'What on earth are they doing?!': Chancellor slams junior doctors' strike before election as 'political football'

30 May 2024, 08:25

Health Secretary questions the timing of the junior doctors strike

EJ Ward

By EJ Ward

Chancellor Jeremy Hunt has slammed a planned junior doctors' strike just days before the election accusing them of using the NHS as a 'political football.'

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Speaking to LBC’s Nick Ferrari at Breakfast an incredulous Jeremy Hunt asked “what on Earth” junior doctors were doing going on strike in the week before a General Election.

"What on Earth are they doing? Choosing to go on strike in the week before a General Election” Mr Hunt said.

A full walkout by junior doctors will start at 7am on June 27 and will end at 7am on July 2 - just two days before the General Election.

He added just one week later they would be able to “sit down and negotiate” with a new government, “whether Conservative or Labour.”

“Why would they go on strike and the week before a General Election if it wasn't political,” Mr Hunt said.

The Chancellor warned the strikes would only damage the NHS.

“I'm afraid it's a political decision and it's only going to be damaging for the NHS,” he told LBC.

Slamming the actions of the striking doctors, Mr Hunt said it was wrong to treat the health service like a political football.

“Why are they causing all this misery if it isn't because they're trying to make a political point ahead of a general election? And personally, I think that is just the wrong thing to do to treat the NHS as a political football.”

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Rishi Sunak has 'abdicated his responsibility to negotiate' a pay deal, says BMA representative

Yesterday, Health Sercetary, Victoria Atkins, suggested the strikes have been timed cynically, as was the announcement to coincide with Sir Keir Starmer's NHS announcements.

Ms Atkins told LBC's Ben Kentish: "Is it a coincidence that they have announced this on the day that Labour has their own announcements about health, and my opposite number has apparently committed himself to the 35pc pay demand that the Junior Doctors committee is making?

"The Junior Doctors committee knew full well that Cabinet Office guidance is clear once there is an election underway any government cannot pursue the policies or have the freedom they would outside an election campaign."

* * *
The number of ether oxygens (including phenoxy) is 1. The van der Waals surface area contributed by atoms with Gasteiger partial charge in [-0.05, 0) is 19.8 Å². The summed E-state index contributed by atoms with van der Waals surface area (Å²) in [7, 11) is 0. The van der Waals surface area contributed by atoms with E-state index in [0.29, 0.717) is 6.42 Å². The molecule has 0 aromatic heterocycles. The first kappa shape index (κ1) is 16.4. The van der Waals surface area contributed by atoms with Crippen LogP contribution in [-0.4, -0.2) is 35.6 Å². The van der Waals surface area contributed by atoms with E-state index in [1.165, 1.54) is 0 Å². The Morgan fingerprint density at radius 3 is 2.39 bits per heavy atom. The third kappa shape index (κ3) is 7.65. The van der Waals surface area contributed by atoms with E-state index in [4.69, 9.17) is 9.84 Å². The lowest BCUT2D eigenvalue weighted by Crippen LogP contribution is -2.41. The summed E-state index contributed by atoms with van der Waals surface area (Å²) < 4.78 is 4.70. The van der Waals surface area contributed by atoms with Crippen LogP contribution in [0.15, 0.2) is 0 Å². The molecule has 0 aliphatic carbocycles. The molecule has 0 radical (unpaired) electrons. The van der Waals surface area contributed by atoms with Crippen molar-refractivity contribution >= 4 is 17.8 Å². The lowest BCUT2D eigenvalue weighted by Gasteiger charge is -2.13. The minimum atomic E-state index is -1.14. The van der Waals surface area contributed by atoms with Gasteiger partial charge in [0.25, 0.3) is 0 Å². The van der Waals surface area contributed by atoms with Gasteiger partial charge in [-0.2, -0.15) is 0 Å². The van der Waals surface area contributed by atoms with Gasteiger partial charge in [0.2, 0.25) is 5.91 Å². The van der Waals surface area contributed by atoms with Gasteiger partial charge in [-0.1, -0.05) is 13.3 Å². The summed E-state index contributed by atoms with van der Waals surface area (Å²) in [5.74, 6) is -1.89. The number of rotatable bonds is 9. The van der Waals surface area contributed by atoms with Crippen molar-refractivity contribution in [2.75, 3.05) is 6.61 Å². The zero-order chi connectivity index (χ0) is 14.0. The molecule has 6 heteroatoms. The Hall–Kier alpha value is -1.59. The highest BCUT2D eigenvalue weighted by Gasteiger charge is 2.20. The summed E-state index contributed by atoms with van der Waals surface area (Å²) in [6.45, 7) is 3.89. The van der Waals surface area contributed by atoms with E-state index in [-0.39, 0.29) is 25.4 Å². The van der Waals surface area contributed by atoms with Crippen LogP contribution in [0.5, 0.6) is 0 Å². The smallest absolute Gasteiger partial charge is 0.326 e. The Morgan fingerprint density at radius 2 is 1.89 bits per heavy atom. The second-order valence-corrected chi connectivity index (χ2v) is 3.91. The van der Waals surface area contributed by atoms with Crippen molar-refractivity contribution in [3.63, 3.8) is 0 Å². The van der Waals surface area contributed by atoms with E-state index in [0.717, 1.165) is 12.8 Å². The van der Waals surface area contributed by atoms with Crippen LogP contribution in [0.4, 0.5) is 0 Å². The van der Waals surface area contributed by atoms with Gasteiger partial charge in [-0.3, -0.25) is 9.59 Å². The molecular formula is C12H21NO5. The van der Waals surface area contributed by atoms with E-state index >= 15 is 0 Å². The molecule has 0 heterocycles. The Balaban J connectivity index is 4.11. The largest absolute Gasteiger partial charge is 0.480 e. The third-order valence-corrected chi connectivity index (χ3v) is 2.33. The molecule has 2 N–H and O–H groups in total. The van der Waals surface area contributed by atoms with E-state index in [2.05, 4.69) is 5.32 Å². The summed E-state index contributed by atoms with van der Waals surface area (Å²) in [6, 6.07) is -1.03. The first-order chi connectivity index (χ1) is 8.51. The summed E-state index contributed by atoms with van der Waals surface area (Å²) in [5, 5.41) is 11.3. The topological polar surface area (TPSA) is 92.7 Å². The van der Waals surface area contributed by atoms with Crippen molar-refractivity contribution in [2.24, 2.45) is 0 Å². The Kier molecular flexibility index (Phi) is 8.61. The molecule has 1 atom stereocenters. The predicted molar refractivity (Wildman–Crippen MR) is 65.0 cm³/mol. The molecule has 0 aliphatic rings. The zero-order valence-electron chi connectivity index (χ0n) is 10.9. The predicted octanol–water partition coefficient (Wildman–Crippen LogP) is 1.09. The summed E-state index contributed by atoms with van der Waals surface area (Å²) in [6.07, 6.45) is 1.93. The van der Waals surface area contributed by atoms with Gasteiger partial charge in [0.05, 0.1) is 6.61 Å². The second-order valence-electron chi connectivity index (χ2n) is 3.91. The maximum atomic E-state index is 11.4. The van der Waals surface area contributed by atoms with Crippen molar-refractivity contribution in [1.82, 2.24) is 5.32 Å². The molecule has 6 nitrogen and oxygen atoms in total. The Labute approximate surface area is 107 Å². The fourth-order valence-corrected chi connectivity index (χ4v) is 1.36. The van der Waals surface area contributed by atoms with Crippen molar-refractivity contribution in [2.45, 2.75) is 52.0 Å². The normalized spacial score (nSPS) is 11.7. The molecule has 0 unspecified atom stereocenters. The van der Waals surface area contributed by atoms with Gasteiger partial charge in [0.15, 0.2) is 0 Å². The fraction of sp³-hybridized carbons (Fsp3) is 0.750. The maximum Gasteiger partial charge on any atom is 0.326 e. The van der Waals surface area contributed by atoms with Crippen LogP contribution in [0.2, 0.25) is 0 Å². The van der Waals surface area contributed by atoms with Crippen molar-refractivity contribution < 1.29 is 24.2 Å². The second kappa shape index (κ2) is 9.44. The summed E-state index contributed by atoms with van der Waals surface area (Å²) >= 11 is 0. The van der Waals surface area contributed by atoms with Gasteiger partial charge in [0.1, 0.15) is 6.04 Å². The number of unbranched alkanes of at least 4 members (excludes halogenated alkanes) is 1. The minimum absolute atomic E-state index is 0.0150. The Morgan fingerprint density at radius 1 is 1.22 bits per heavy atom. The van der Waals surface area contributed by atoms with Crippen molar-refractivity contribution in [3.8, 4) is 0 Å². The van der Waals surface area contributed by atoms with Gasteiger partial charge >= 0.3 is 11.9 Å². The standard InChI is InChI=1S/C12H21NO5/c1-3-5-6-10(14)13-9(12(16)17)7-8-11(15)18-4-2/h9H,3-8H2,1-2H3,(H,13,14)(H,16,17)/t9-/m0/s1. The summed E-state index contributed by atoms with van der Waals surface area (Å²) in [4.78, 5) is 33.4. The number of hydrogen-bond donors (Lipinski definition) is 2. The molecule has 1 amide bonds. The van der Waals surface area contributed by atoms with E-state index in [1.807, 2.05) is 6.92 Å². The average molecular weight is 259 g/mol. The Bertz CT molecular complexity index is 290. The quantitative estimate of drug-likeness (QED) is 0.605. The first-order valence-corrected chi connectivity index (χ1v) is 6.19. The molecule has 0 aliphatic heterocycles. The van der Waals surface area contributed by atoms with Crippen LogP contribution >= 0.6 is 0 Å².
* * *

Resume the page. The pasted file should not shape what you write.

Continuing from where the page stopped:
The Chancellor was speaking to LBC's Nick Ferrari at Breakfast
The Chancellor was speaking to LBC's Nick Ferrari at Breakfast. Picture: Alamy

Rishi Sunak said the timing of the announcement by junior doctors to stage a strike during the election campaign, on the same day as Labour pledged to cut NHS waiting lists, "makes it look incredibly political".

The Prime Minister was asked whether the planned walkout is an indictment of his time in office, as he took questions from the media during a campaign visit to Devon.

Mr Sunak said: "Today's action by the junior doctors, on the same day as the Labour Party are having a health day, does slightly ponder the question as to whether this is politically motivated.

"It's hard to escape that conclusion, given the timing and to call a strike in an election campaign, especially as we found a constructive resolution with the remainder of the NHS workforce.

"We started with a million NHS workers under the Agenda for Change deal, including physiotherapist and many others. And most recently, we reached an agreement with the consultant doctors. So it's just the junior doctors that have failed to find a resolution with the Government, and that's in spite of them already being offered a pay deal that is worth on average a 10% increase, a 10% increase already, and we were prepared to keep talking."

The Prime Minister went on to point out that Labour "won't condemn the strikes".

Junior doctors in England will strike from June 27 to July 2 over their long-running dispute over pay.
Junior doctors in England will strike from June 27 to July 2 over their long-running dispute over pay. Picture: Alamy

After the July 4 election was called last week, the British Medical Association (BMA) gave the Government “a final opportunity to make an offer and avoid strikes” but “this opportunity has not been taken up”.

A junior doctors committee co-chairs Dr Robert Laurenson and Dr Vivek Trivedi said: “We made clear to the Government that we would strike unless discussions ended in a credible pay offer.

"For more than 18 months we have been asking Rishi Sunak to put forward proposals to restore the pay junior doctors have lost over the past 15 years – equal to more than a quarter in real terms.

“When we entered mediation with Government this month we did so under the impression that we had a functioning government that would soon be making an offer. Clearly no offer is now forthcoming. Junior doctors are fed up and out of patience.

“Even at this late stage Mr Sunak has the opportunity to show that he cares about the NHS and its workers. It is finally time for him to make a concrete commitment to restore doctors’ pay. If during this campaign he makes such a public commitment that is acceptable to the BMA’s junior doctors committee, then no strikes need go ahead."